Pediatric BMI Chart

Download our Pediatric BMI Chart for a resource that can assist you in assessing and documenting a child's weight status.

By Olivia Sayson on Jun 03, 2024.

Fact Checked by Nate Lacson.

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What is body mass index?

Body mass index (BMI) measures a person's weight based on their height to estimate body fat and determine whether their weight is healthy. For adults, a healthy BMI range is between 18.5 and 24.9, with underweight being below 18.5, overweight between 25 and 29.9, and obese at 30 or above. In children and teens aged 2 to 18, BMI is calculated based on age and gender, expressed as a percentile relative to peers.

Although BMI is a helpful screening tool, it is not a perfect measure of body fat, as muscle mass, age, sex, and ethnicity can affect its accuracy. Healthcare providers use BMI along with other assessments to evaluate health risks, and a high BMI may suggest excess body fat, potentially leading to issues like heart disease, stroke, and type 2 diabetes.

BMI is a quick, easy method for estimating body fat, but it should be part of a broader health evaluation.

Printable Pediatric BMI Chart

Download this Pediatric BMI Chart to track children's growth and assess nutritional status, aiding in early detection of potential health risks for healthcare professionals.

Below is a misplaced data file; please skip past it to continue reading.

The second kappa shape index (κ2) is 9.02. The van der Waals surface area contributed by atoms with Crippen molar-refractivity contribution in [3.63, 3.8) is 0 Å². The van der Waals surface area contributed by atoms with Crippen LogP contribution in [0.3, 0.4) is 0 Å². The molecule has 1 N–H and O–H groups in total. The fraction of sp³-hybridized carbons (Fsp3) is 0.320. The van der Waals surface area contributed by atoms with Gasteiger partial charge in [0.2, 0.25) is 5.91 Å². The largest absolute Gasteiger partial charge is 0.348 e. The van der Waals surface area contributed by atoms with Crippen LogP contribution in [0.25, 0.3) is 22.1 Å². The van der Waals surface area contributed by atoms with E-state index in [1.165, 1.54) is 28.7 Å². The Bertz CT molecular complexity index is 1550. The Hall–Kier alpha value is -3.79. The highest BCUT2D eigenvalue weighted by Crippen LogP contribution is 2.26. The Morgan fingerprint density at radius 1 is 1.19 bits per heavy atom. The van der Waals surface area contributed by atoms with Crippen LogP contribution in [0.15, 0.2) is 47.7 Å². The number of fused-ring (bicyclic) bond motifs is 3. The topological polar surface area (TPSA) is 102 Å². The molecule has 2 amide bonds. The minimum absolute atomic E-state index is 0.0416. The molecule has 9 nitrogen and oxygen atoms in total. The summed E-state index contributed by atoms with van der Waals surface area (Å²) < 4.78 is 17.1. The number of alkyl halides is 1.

How is a pediatric BMI different from adult BMI?

Pediatric BMI differs from adult BMI by accounting for age and gender, expressed as percentiles relative to peers of the same age and sex. Children's bodies change as they grow, affecting body fat levels and development rates. Pediatric BMI is plotted on age- and sex-specific charts, while adults use fixed BMI ranges.

For children, weight status categories are based on percentiles, such as overweight (85th to <95th percentile) and obesity (≥95th percentile), whereas adults use fixed BMI values (e.g., overweight 25.0-29.9 kg/m^2, obesity ≥30 kg/m^2).

The transition from pediatric to adult BMI typically occurs around age 20, shifting from age- and sex-specific percentiles to fixed BMI categories.

What is a healthy BMI for children?

Weight status categories for children and teens include:

  • Underweight: Less than the 5th percentile
  • Normal weight: 5th percentile to less than the 85th percentile
  • Overweight: 85th to less than the 95th percentile
  • Obesity: Equal to or greater than the 95th percentile

These vary by age, so it is important to consider that when looking at a child's BMI percentile.

What is a Pediatric BMI Chart?

A pediatric BMI chart is a resource that assists practitioners during physical evaluations in documenting and assessing a child's weight status based on their body mass index (BMI), age, and sex.

BMI for children and teens is calculated using the same formula as for adults (weight in kg divided by height in m squared), but its interpretation differs for younger age groups. Children's and teens' BMI levels are expressed as percentiles relative to others of the same age and sex, using CDC growth charts based on national survey data. A child's BMI percentile indicates how their BMI compares to that of peers; for example, a BMI in the 60th percentile means that 60% of children of the same gender and age have a lower BMI.